By Kelly Young
The second leading cause of lung cancer in this nation, radon poisoning will kill about 21,000 Americans this year — nearly 100 times more than the number of annual carbon monoxide fatalities.
In response to this danger, January has been designated as National Radon Action Month in an attempt to raise public awareness and to promote measures which could reduce the risks presented by radon.
A naturally occurring, colorless, odorless, radioactive gas, radon seeps into buildings through the soil, and can reach harmful levels if trapped indoors. Radon is also capable of leeching into groundwater and contaminating a water supply.
“Radon is formed from the natural decay of uranium deposits under ground. Radon has been found to be the leading cause of lung cancer in non-smokers,” said Kay Soper, an environmental specialist for the Texas Department of State Health Services. “Obviously, the higher the concentration of radon the greater the risk for lung cancer, but there is no ‘safe’ level of radon.”
Radon has been found in all areas of the world, and high radon levels have been reported in each state in this country. Although East Texas has historically only shown minimal signs of radon, DSHS encourages the public to be aware of the potential dangers of this hazardous gas.
“Overall, most of Texas is considered to have low potential for high radon levels, and East Texas in particular is a fairly low potential area. But that having been said, any house or building in Texas could have an elevated radon level,” she said. “It is very easy to test for radon, and it is recommended that everybody test — regardless of where you live.”
Soper said radon home testing kits are available through DSHS for free, or can be purchased online or at hardware stores for about $10. She said most kits consist of a tray of charcoal which is set on the bottom floor of the building for about three days. Once that period has ended, the kit is sealed and mailed to a lab where the charcoal will be analyzed for evidence of radon absorption. Results are typically provided by the lab within a few weeks.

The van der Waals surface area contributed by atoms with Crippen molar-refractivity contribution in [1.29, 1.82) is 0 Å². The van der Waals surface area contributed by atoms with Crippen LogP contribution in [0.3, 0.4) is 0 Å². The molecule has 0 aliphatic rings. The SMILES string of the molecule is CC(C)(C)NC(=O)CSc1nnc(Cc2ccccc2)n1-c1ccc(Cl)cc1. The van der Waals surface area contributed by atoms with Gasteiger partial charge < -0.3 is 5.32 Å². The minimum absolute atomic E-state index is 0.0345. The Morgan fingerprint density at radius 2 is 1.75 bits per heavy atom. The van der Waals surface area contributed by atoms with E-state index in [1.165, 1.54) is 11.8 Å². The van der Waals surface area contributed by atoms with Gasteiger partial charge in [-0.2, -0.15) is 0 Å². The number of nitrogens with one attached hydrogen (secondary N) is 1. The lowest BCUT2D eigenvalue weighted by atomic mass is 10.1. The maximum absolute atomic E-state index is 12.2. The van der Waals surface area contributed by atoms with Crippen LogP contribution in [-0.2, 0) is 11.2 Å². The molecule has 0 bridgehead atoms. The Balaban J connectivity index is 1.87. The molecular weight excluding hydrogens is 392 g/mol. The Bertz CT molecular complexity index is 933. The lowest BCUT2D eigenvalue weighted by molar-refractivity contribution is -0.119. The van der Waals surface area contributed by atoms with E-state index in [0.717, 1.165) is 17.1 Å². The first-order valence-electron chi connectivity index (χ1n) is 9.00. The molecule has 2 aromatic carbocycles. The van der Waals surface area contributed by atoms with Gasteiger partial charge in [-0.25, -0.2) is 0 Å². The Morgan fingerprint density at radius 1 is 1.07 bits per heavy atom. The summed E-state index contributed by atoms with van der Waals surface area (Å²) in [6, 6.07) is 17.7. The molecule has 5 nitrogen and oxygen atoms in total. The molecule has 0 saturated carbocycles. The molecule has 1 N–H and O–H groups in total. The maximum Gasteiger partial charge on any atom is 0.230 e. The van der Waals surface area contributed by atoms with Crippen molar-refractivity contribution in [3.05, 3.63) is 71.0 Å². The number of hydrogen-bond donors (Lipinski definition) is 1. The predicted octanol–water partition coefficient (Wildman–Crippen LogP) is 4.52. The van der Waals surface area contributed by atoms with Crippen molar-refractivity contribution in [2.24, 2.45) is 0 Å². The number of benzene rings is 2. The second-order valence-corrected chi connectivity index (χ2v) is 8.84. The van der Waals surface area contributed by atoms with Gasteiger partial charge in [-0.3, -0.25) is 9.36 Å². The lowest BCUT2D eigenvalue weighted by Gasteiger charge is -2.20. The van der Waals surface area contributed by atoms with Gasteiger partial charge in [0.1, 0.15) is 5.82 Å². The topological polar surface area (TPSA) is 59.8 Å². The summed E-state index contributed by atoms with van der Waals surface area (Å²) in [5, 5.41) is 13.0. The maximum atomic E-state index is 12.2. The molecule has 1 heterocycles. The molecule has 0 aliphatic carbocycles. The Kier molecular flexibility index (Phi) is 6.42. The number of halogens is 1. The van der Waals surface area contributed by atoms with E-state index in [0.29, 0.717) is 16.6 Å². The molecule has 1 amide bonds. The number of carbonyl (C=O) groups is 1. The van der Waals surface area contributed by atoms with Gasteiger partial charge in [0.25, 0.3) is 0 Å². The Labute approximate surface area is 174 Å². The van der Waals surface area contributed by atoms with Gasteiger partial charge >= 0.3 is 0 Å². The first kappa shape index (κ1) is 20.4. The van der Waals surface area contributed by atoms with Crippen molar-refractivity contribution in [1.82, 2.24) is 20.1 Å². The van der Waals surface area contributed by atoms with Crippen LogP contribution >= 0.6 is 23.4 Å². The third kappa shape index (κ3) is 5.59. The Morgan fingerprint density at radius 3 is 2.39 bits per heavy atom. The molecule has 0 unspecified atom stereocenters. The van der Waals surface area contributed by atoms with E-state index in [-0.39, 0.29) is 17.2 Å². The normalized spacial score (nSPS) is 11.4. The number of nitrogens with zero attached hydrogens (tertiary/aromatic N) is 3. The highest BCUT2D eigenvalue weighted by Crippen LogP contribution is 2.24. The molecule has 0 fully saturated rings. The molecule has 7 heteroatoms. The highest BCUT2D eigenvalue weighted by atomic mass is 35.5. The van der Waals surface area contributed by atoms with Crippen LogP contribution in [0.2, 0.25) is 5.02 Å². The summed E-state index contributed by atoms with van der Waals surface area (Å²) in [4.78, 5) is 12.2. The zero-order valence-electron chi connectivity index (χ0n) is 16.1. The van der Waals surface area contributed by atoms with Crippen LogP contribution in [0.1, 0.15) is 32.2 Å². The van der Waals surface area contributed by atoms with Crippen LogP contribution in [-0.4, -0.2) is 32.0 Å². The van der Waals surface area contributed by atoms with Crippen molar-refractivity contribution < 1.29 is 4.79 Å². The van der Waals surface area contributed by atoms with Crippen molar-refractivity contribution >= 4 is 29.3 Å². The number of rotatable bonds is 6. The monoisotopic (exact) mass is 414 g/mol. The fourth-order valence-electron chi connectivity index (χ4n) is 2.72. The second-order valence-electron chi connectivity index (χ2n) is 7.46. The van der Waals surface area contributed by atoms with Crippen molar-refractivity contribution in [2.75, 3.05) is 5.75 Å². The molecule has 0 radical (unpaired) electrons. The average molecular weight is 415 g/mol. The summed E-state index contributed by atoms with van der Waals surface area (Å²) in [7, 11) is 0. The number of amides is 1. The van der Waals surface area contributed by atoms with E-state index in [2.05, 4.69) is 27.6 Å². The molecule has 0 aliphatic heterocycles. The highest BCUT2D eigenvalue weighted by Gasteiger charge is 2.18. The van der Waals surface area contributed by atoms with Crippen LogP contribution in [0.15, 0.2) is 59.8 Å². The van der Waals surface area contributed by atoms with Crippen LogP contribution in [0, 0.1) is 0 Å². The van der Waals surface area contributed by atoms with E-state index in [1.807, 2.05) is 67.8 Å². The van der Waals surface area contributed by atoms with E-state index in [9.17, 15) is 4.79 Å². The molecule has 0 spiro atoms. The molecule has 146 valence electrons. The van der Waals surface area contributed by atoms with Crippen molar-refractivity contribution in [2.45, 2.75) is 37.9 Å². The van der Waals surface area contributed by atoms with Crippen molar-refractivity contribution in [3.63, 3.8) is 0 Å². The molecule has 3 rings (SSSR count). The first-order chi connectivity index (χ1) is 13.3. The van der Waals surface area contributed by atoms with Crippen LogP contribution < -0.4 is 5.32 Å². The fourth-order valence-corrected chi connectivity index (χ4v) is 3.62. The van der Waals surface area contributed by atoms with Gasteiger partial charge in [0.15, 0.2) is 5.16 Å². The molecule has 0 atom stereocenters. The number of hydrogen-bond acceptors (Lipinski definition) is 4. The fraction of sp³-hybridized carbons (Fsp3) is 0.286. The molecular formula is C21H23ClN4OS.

The Environmental Protection Agency says radon can often be cleared from a building with a high reading by installing a vent pipe from the structure’s slab all the way to its roof — channeling the gas out above the building rather than allowing it to accumulate inside the house or office.
New home builders are also encouraged to include radon-resistant features into the construction of their new homes, so they will never need to worry about the presence of radon.
“It’s remarkably easy to protect loved ones by testing for radon and building new homes with radon-resistant features that allow everyone to breathe freely and safely,” said Marcus Peacock, EPA deputy administrator.
The Cherokee County Health Department was not available for comment regarding the frequency of local radon poisoning cases.
Although radon is capable of affecting groundwater, instances of that occurring are rare, and the gas is typically though of as a soil concern. Roy Rodgers, of the Neches and Trinity Valleys Groundwater Conservation District, said he has never encountered a single local case of radon being found in East Texas well water.
For more information about radon, visit epa.gov/radon or call 1-800-767-7236.
“There is always a low level of radon in the air around us; even in low risk areas, a little bit of the gas is present,” Soper said. “But by testing and using radon-resistant construction methods, we can help ensure that levels are kept low in the areas where people spend most of their time.”
By Kelly Young
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